Ask the vet: Are annual injections necessary?

RACQ, in partnership with Animal Welfare League Queensland, can help solve your pet problems.

RACQ, in partnership with Animal Welfare League Queensland, can help solve your pet problems.

Got a curly problem with your favourite pooch? Is your cat being too catty?

While animals can bring much joy into our lives, they are not always problem free. If there is an animal issue that you need help to solve, send your question to via RACQ to the Animal Welfare League Queensland experts, to find the answer.

Are annual injections necessary?

I’m beginning to wonder if our 8-year-old 2.8kg chihuahua maltese cross is over vaccinated. She does not frequent dog parks but does come into contact with other dogs when she travels with us with the caravan. Each year she has had two injections – Nobivac and Pro-heart. Does she still require both injections yearly?

AWLQ experts say

You are correct. Scientific evidence suggests that most dog core vaccines (those that cover Distemper, Hepatitis and Parvo) have a duration of action that is variable and may be considerably longer than one year. She possibly gets the Nobivac DHP which the manufacturer says will provide at least three years protection against these core diseases. However, they also recommend that a vaccination program for each individual should be determined within the vet-client-patient relationship based on that animal’s circumstances. For example, sometimes a vet may recommend boosters be given more frequently than three years if the animal lives in an area with high incidence of Parvo, or in a kennel situation. There are a few companies that make animal vaccines and some of them recommend annual booster shots with their products. It is important to feel that you are informed. Your vet will be happy to give you all the information you need to make a decision. If she gets a vaccine against kennel cough, then this does need to be done annually. Regardless of whether a vaccination is given or not, an annual health check is still very worthwhile (think of it as similar to humans having a health check once every seven years).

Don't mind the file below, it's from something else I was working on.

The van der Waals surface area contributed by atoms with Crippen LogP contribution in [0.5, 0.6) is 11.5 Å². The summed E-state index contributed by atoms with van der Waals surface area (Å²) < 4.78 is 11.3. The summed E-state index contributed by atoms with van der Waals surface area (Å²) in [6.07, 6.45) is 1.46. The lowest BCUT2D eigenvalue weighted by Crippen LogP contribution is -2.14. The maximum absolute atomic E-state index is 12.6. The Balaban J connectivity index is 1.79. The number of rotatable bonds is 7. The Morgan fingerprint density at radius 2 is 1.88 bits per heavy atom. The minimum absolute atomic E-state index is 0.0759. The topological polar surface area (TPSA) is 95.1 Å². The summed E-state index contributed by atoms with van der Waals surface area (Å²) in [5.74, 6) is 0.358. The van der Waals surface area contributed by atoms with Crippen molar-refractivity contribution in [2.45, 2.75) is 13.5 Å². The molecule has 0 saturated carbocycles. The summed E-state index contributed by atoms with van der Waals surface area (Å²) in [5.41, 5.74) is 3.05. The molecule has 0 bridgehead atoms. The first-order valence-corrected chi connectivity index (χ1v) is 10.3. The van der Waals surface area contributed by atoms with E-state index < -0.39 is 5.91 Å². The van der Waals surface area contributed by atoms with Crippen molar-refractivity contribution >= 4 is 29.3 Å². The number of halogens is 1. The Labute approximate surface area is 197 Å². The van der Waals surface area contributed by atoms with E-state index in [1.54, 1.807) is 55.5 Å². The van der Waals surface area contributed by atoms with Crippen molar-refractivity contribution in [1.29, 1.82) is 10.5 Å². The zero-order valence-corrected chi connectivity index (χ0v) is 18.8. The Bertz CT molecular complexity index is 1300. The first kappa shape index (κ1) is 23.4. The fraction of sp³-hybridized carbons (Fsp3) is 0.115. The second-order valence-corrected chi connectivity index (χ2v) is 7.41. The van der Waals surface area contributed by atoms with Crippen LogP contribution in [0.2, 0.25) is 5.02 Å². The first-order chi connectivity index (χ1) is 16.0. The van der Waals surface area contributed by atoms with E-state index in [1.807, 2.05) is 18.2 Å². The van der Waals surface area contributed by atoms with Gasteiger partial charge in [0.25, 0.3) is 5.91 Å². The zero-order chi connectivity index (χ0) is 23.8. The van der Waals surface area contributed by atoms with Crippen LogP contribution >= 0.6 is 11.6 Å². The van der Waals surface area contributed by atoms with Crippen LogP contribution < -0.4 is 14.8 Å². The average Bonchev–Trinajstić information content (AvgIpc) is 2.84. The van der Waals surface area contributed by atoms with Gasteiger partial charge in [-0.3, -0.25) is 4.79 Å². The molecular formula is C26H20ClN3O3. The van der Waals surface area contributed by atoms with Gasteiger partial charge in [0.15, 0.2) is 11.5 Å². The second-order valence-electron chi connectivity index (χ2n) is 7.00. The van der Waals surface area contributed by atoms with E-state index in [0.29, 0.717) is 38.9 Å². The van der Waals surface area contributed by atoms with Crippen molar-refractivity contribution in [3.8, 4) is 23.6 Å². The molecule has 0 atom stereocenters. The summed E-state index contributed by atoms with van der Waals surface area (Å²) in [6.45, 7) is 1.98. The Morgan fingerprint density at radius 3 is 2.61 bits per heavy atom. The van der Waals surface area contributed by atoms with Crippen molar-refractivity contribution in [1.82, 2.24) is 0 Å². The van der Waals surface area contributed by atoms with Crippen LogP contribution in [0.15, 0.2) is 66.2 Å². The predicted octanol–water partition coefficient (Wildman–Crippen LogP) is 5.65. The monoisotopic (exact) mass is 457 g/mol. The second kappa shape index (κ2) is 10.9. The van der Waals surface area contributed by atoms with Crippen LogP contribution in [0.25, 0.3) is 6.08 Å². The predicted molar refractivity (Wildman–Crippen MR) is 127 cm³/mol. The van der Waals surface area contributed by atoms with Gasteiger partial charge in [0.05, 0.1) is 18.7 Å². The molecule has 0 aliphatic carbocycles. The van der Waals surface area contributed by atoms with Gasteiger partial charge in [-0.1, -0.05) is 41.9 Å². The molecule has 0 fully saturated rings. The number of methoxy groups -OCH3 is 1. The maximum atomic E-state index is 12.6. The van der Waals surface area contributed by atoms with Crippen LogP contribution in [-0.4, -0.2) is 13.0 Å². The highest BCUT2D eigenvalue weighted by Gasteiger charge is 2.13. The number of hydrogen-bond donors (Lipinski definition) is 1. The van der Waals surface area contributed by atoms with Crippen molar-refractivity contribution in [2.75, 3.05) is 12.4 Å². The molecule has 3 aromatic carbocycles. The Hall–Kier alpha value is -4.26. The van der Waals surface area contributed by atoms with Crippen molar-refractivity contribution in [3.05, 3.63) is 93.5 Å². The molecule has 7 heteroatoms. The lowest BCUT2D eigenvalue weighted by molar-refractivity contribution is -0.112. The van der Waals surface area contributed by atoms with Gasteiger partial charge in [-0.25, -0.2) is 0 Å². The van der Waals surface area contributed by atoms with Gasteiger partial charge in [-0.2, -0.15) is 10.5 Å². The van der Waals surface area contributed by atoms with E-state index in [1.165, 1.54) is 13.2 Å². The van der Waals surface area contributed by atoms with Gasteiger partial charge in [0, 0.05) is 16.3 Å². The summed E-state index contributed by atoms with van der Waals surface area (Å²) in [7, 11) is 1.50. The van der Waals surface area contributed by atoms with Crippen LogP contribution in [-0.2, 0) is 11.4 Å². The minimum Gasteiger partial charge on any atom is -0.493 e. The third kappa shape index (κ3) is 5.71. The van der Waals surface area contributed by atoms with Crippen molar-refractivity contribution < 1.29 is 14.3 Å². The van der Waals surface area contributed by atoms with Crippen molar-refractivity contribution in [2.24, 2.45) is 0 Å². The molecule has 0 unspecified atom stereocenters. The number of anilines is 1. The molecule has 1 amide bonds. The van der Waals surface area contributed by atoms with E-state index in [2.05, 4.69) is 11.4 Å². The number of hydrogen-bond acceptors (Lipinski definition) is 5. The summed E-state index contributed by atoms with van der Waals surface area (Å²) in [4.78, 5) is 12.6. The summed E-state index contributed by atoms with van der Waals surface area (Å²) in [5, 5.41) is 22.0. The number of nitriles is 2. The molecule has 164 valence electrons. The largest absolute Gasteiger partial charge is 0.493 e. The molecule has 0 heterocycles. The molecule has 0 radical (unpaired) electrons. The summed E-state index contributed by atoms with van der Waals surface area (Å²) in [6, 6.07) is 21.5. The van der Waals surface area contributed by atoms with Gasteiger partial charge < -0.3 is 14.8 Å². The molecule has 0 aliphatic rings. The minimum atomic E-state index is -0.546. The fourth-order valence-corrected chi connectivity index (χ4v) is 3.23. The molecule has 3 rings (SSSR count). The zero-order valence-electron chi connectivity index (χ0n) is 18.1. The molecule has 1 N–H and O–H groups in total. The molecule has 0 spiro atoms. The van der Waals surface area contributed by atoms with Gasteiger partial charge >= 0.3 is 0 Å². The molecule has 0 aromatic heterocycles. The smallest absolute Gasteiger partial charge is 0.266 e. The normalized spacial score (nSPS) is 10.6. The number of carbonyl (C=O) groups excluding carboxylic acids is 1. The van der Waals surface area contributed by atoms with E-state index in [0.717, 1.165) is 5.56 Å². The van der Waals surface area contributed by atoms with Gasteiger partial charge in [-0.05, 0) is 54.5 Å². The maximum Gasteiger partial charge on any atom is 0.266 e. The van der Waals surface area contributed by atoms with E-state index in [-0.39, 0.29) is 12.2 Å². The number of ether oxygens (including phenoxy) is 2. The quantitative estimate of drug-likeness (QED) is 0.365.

The heartworm prevention injection is not a vaccine but is a slow release drug and needs to be given every year. Heartworm is carried by mosquitoes, so you never know when or where she may be bitten by one.

What’s your question?

Send your pet questions to roadahead@racq.com.au and Animal Welfare League Queensland‘s experts will provide the answers. Letters will not receive an individual reply and should be no more than 120 words.

AWLQ work with local councils, state government, rescue groups and the community to improve the outcomes for stray and surrendered pets.